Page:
Time to lift ParentsUp


12 April 2022

A new report says the “motherhood penalty” conspires against women and children, eroding women’s economic security and their capacity to participate and progress at work in the same way as men.

It’s a costly gap that consigns many women and children to poverty, entrenches gender inequity and hampers national productivity, says Back of the Pack, a report by Equity Economics, commissioned by lobby group The Parenthood.

The report shows Australian mothers are behind their global peers in workforce participation, despite starting at the top of global standings on education levels. And they never catch up.

In 2006, Australia ranked at number 12 for women’s workforce participation according to the World Economic Forum Global Gender Gap Index, but by 2021 we had plummeted to 70.

Reforming the early childhood education and care (ECEC) sector and extending paid parental leave would “transform our nation”, says The Parenthood.

The organisation has kicked off a campaign, known as #ParentsUp, that calls on candidates and parties to commit to universal access to quality, inclusive ECEC and outside school hours care along with one year of paid parental leave to be shared between parents.

Georgie Dent, The Parenthood’s executive director, says that reforming ECEC would improve outcomes for children and women, and it would pay for itself.

“Australia is already spending in excess of $10 billion a year on the childcare subsidy, which is an inefficient use of money,” says Dent.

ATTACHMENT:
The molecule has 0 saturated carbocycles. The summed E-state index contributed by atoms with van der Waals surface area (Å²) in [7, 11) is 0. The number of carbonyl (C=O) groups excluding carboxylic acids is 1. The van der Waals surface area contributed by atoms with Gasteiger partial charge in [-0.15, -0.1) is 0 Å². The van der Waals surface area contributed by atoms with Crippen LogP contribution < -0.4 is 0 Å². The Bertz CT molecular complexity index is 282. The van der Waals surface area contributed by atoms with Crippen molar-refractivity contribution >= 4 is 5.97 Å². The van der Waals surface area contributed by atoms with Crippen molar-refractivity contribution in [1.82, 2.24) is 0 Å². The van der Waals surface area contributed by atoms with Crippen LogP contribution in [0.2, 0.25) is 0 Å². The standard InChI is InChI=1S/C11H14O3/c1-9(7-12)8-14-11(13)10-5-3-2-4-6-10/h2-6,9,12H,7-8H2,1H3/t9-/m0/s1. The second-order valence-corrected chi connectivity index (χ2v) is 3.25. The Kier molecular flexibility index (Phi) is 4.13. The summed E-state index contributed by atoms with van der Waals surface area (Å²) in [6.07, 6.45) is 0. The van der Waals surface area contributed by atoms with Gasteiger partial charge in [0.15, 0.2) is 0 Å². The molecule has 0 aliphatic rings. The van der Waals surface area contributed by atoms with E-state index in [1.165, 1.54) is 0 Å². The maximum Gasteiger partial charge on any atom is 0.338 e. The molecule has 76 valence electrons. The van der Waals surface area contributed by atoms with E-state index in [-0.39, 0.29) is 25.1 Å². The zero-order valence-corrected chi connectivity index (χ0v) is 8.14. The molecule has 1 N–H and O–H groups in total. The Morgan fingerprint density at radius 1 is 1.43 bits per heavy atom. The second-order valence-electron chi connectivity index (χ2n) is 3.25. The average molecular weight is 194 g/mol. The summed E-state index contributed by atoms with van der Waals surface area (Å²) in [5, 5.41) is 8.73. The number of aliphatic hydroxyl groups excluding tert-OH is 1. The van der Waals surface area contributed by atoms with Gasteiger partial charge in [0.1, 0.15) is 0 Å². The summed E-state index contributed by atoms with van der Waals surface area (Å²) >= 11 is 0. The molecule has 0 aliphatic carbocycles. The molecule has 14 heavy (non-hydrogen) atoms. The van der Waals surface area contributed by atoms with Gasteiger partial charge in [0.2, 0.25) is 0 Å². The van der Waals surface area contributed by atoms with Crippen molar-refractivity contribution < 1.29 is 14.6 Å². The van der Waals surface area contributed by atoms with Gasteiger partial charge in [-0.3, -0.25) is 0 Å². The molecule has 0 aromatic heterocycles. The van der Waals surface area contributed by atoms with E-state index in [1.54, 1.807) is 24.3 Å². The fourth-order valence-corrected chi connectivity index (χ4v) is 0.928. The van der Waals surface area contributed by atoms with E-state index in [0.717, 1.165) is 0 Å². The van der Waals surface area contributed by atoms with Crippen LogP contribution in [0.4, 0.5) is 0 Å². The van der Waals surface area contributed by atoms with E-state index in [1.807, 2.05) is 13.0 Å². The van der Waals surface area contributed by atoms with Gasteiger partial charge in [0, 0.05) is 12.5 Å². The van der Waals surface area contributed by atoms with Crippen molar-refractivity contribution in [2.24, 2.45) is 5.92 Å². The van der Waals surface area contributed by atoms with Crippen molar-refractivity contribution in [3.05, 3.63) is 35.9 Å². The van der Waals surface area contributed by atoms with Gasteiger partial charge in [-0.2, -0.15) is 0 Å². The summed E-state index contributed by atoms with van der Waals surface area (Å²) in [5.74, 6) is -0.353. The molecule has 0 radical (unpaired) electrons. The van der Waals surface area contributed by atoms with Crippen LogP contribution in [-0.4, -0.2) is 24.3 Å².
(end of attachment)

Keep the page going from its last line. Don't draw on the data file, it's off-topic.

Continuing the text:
The United Workers Union goes a step further, accusing some providers of “ripping off employees and taxpayers” by taking exorbitant executive bonuses, paying staff too little and using offshore havens to minimise tax bills. It’s calling for more regulation of the sector.

“Parents and taxpayers have a right to know how their fees and public funding is being spent: not on quality early learning for their children, but on obscene salaries, payouts and profit margins of overseas companies,” says UWU early education director, Helen Gibbons.

“If the federal government continues to wash its hands of responsibility for the way in which childcare subsidies are used, they are endorsing a model that sees parents and taxpayers paying for super-yachts instead of education.”

ACTU president Michele O’Neil lays out the rationale for public investments in ECEC. “A commitment to free ECEC by the Morrison government would mean 475,000 women could participate in the labour market,” she says.

“That would increase Australia’s GDP by $70 billion a year and family incomes by $30 billion a year. Working people with money in their pockets drive economic growth and ensure pay equity, which is an enormous boost to millions of workers and therefore the entire economy.”

Arrested development

Two years of preschool for every child is international best practice and the Morrison government’s failure to provide that puts children at risk of falling behind in obtaining the critical skills and play-based learning they need to reach their full potential.

AEU president Correna Haythorpe says states such as Victoria and the ACT have stepped up, “but such an investment must be backed by proper workforce attraction and retention mechanisms to ensure that we have enough teachers and early childhood educators”.

Close to 200,000 early childhood educators and teachers work in preschool, long day care, family day care, and school-age care. But reforming the sector means looking at how we train, treat and pay educators and teachers in the system.

Dent wants Australians to approach ECEC the same way we do the first year at the local public primary.